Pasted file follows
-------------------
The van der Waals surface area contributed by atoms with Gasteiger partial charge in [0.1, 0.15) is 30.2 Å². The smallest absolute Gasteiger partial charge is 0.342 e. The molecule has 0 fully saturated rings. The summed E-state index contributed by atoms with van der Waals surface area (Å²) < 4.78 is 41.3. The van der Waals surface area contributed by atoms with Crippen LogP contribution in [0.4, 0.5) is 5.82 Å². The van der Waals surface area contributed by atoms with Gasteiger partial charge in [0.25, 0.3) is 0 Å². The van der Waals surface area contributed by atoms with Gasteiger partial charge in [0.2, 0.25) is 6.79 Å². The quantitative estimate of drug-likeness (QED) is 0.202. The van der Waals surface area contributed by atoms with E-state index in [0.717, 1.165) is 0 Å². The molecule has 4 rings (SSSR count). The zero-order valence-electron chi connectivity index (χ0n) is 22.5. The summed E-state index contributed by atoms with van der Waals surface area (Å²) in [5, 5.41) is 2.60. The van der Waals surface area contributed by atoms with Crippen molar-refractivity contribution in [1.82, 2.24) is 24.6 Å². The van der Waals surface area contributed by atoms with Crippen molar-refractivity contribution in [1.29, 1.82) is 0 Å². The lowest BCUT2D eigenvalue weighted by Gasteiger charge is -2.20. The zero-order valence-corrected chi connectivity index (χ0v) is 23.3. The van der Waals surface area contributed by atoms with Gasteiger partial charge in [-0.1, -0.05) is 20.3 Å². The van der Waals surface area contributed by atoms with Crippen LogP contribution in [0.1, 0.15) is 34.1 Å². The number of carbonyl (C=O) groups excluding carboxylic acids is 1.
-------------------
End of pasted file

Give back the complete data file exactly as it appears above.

The van der Waals surface area contributed by atoms with Gasteiger partial charge in [0.1, 0.15) is 30.2 Å². The smallest absolute Gasteiger partial charge is 0.342 e. The molecule has 0 fully saturated rings. The summed E-state index contributed by atoms with van der Waals surface area (Å²) < 4.78 is 41.3. The van der Waals surface area contributed by atoms with Crippen LogP contribution in [0.4, 0.5) is 5.82 Å². The van der Waals surface area contributed by atoms with Gasteiger partial charge in [0.25, 0.3) is 0 Å². The van der Waals surface area contributed by atoms with Gasteiger partial charge in [0.2, 0.25) is 6.79 Å². The quantitative estimate of drug-likeness (QED) is 0.202. The van der Waals surface area contributed by atoms with E-state index in [0.717, 1.165) is 0 Å². The molecule has 4 rings (SSSR count). The zero-order valence-electron chi connectivity index (χ0n) is 22.5. The summed E-state index contributed by atoms with van der Waals surface area (Å²) in [5, 5.41) is 2.60. The van der Waals surface area contributed by atoms with Crippen molar-refractivity contribution in [1.82, 2.24) is 24.6 Å². The van der Waals surface area contributed by atoms with Crippen molar-refractivity contribution in [1.29, 1.82) is 0 Å². The lowest BCUT2D eigenvalue weighted by Gasteiger charge is -2.20. The zero-order valence-corrected chi connectivity index (χ0v) is 23.3. The van der Waals surface area contributed by atoms with Gasteiger partial charge in [-0.1, -0.05) is 20.3 Å². The van der Waals surface area contributed by atoms with Crippen LogP contribution in [0.1, 0.15) is 34.1 Å². The number of carbonyl (C=O) groups excluding carboxylic acids is 1.